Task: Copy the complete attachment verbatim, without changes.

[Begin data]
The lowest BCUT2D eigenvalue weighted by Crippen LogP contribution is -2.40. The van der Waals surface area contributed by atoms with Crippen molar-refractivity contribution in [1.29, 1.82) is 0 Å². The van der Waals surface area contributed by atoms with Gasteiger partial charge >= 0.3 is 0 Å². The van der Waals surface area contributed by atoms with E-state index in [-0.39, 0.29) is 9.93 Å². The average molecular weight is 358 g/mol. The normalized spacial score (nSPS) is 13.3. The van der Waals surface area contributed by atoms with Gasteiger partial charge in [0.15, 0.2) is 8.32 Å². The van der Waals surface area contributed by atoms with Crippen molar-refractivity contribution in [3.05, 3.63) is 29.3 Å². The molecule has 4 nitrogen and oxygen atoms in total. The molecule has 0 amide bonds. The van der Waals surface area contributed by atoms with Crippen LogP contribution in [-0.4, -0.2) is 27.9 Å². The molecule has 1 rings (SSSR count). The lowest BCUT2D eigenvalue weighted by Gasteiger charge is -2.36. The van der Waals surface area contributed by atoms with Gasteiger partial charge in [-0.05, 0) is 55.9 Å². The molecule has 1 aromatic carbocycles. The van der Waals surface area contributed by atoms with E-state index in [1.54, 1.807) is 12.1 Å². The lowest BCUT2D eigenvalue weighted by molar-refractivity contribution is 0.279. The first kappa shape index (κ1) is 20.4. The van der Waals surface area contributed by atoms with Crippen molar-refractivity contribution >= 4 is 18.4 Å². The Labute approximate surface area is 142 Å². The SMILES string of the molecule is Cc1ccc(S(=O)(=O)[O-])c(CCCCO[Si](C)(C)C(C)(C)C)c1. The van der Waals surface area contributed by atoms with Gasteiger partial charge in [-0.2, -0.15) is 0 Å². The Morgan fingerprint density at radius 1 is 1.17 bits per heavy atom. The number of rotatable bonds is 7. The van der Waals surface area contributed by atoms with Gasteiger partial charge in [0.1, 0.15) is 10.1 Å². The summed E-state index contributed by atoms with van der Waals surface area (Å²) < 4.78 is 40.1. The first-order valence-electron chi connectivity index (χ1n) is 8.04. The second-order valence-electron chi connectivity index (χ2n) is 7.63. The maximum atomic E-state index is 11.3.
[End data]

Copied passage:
The lowest BCUT2D eigenvalue weighted by Crippen LogP contribution is -2.40. The van der Waals surface area contributed by atoms with Crippen molar-refractivity contribution in [1.29, 1.82) is 0 Å². The van der Waals surface area contributed by atoms with Gasteiger partial charge >= 0.3 is 0 Å². The van der Waals surface area contributed by atoms with E-state index in [-0.39, 0.29) is 9.93 Å². The average molecular weight is 358 g/mol. The normalized spacial score (nSPS) is 13.3. The van der Waals surface area contributed by atoms with Gasteiger partial charge in [0.15, 0.2) is 8.32 Å². The van der Waals surface area contributed by atoms with Crippen molar-refractivity contribution in [3.05, 3.63) is 29.3 Å². The molecule has 4 nitrogen and oxygen atoms in total. The molecule has 0 amide bonds. The van der Waals surface area contributed by atoms with Crippen LogP contribution in [-0.4, -0.2) is 27.9 Å². The molecule has 1 rings (SSSR count). The lowest BCUT2D eigenvalue weighted by Gasteiger charge is -2.36. The van der Waals surface area contributed by atoms with Gasteiger partial charge in [-0.05, 0) is 55.9 Å². The molecule has 1 aromatic carbocycles. The van der Waals surface area contributed by atoms with E-state index in [1.54, 1.807) is 12.1 Å². The lowest BCUT2D eigenvalue weighted by molar-refractivity contribution is 0.279. The first kappa shape index (κ1) is 20.4. The van der Waals surface area contributed by atoms with Crippen molar-refractivity contribution >= 4 is 18.4 Å². The Labute approximate surface area is 142 Å². The SMILES string of the molecule is Cc1ccc(S(=O)(=O)[O-])c(CCCCO[Si](C)(C)C(C)(C)C)c1. The van der Waals surface area contributed by atoms with Gasteiger partial charge in [-0.2, -0.15) is 0 Å². The Morgan fingerprint density at radius 1 is 1.17 bits per heavy atom. The number of rotatable bonds is 7. The van der Waals surface area contributed by atoms with Gasteiger partial charge in [0.1, 0.15) is 10.1 Å². The summed E-state index contributed by atoms with van der Waals surface area (Å²) < 4.78 is 40.1. The first-order valence-electron chi connectivity index (χ1n) is 8.04. The second-order valence-electron chi connectivity index (χ2n) is 7.63. The maximum atomic E-state index is 11.3.